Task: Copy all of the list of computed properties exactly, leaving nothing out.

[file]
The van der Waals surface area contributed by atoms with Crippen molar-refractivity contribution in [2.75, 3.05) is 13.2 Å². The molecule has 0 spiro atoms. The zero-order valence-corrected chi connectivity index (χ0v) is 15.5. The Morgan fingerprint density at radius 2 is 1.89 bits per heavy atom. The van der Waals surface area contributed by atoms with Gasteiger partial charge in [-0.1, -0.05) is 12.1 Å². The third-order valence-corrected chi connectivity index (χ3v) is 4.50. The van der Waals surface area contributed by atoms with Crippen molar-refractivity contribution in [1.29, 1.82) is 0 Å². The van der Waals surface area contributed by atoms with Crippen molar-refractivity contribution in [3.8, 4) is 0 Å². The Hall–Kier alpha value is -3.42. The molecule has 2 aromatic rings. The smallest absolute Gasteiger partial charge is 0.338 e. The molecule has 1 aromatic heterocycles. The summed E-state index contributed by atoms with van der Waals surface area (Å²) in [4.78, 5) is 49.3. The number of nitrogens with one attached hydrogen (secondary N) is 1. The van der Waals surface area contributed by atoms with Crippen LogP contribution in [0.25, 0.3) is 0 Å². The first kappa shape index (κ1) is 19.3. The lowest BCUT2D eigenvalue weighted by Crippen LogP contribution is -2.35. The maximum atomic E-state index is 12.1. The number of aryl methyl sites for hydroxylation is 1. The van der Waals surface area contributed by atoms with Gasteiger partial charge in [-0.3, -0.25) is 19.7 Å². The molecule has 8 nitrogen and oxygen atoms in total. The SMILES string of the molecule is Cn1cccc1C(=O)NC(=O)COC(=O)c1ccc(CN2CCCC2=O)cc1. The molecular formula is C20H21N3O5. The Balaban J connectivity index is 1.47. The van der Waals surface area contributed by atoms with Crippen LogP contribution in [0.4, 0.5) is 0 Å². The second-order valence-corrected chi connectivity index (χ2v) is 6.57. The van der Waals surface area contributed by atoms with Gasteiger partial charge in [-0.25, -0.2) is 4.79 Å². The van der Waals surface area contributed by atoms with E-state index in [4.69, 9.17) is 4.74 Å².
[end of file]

The van der Waals surface area contributed by atoms with Crippen molar-refractivity contribution in [2.75, 3.05) is 13.2 Å². The molecule has 0 spiro atoms. The zero-order valence-corrected chi connectivity index (χ0v) is 15.5. The Morgan fingerprint density at radius 2 is 1.89 bits per heavy atom. The van der Waals surface area contributed by atoms with Gasteiger partial charge in [-0.1, -0.05) is 12.1 Å². The third-order valence-corrected chi connectivity index (χ3v) is 4.50. The van der Waals surface area contributed by atoms with Crippen molar-refractivity contribution in [1.29, 1.82) is 0 Å². The van der Waals surface area contributed by atoms with Crippen molar-refractivity contribution in [3.8, 4) is 0 Å². The Hall–Kier alpha value is -3.42. The molecule has 2 aromatic rings. The smallest absolute Gasteiger partial charge is 0.338 e. The molecule has 1 aromatic heterocycles. The summed E-state index contributed by atoms with van der Waals surface area (Å²) in [4.78, 5) is 49.3. The number of nitrogens with one attached hydrogen (secondary N) is 1. The van der Waals surface area contributed by atoms with Crippen LogP contribution in [0.25, 0.3) is 0 Å². The first kappa shape index (κ1) is 19.3. The lowest BCUT2D eigenvalue weighted by Crippen LogP contribution is -2.35. The maximum atomic E-state index is 12.1. The number of aryl methyl sites for hydroxylation is 1. The van der Waals surface area contributed by atoms with Gasteiger partial charge in [-0.3, -0.25) is 19.7 Å². The molecule has 8 nitrogen and oxygen atoms in total. The SMILES string of the molecule is Cn1cccc1C(=O)NC(=O)COC(=O)c1ccc(CN2CCCC2=O)cc1. The molecular formula is C20H21N3O5. The Balaban J connectivity index is 1.47. The van der Waals surface area contributed by atoms with Crippen LogP contribution in [0.4, 0.5) is 0 Å². The second-order valence-corrected chi connectivity index (χ2v) is 6.57. The van der Waals surface area contributed by atoms with Gasteiger partial charge in [-0.25, -0.2) is 4.79 Å². The van der Waals surface area contributed by atoms with E-state index in [4.69, 9.17) is 4.74 Å².